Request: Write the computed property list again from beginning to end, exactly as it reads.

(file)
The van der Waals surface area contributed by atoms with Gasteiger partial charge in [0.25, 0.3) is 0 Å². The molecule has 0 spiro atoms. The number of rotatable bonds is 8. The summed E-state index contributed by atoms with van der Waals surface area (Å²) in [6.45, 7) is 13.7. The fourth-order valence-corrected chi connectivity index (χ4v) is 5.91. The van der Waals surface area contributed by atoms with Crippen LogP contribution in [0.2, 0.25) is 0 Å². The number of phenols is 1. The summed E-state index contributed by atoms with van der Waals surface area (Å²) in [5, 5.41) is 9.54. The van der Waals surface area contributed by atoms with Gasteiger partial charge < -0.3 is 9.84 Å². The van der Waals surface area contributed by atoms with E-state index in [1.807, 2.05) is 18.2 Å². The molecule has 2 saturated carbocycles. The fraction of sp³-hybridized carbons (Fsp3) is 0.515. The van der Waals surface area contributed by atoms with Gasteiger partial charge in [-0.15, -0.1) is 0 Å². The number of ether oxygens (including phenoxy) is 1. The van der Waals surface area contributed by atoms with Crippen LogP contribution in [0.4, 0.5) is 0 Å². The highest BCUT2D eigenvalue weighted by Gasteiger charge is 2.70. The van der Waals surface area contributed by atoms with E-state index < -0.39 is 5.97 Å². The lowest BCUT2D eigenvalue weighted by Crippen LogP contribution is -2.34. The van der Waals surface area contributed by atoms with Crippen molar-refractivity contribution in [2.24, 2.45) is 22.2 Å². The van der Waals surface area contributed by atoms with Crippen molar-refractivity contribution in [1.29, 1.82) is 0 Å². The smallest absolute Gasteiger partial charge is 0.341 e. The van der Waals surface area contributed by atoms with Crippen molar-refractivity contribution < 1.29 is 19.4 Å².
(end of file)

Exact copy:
The van der Waals surface area contributed by atoms with Gasteiger partial charge in [0.25, 0.3) is 0 Å². The molecule has 0 spiro atoms. The number of rotatable bonds is 8. The summed E-state index contributed by atoms with van der Waals surface area (Å²) in [6.45, 7) is 13.7. The fourth-order valence-corrected chi connectivity index (χ4v) is 5.91. The van der Waals surface area contributed by atoms with Crippen LogP contribution in [0.2, 0.25) is 0 Å². The number of phenols is 1. The summed E-state index contributed by atoms with van der Waals surface area (Å²) in [5, 5.41) is 9.54. The van der Waals surface area contributed by atoms with Gasteiger partial charge < -0.3 is 9.84 Å². The van der Waals surface area contributed by atoms with E-state index in [1.807, 2.05) is 18.2 Å². The molecule has 2 saturated carbocycles. The fraction of sp³-hybridized carbons (Fsp3) is 0.515. The van der Waals surface area contributed by atoms with Gasteiger partial charge in [-0.15, -0.1) is 0 Å². The number of ether oxygens (including phenoxy) is 1. The van der Waals surface area contributed by atoms with Crippen LogP contribution in [0.4, 0.5) is 0 Å². The highest BCUT2D eigenvalue weighted by Gasteiger charge is 2.70. The van der Waals surface area contributed by atoms with E-state index < -0.39 is 5.97 Å². The lowest BCUT2D eigenvalue weighted by Crippen LogP contribution is -2.34. The van der Waals surface area contributed by atoms with Crippen molar-refractivity contribution in [2.24, 2.45) is 22.2 Å². The van der Waals surface area contributed by atoms with Crippen molar-refractivity contribution in [1.29, 1.82) is 0 Å². The smallest absolute Gasteiger partial charge is 0.341 e. The van der Waals surface area contributed by atoms with Crippen molar-refractivity contribution < 1.29 is 19.4 Å².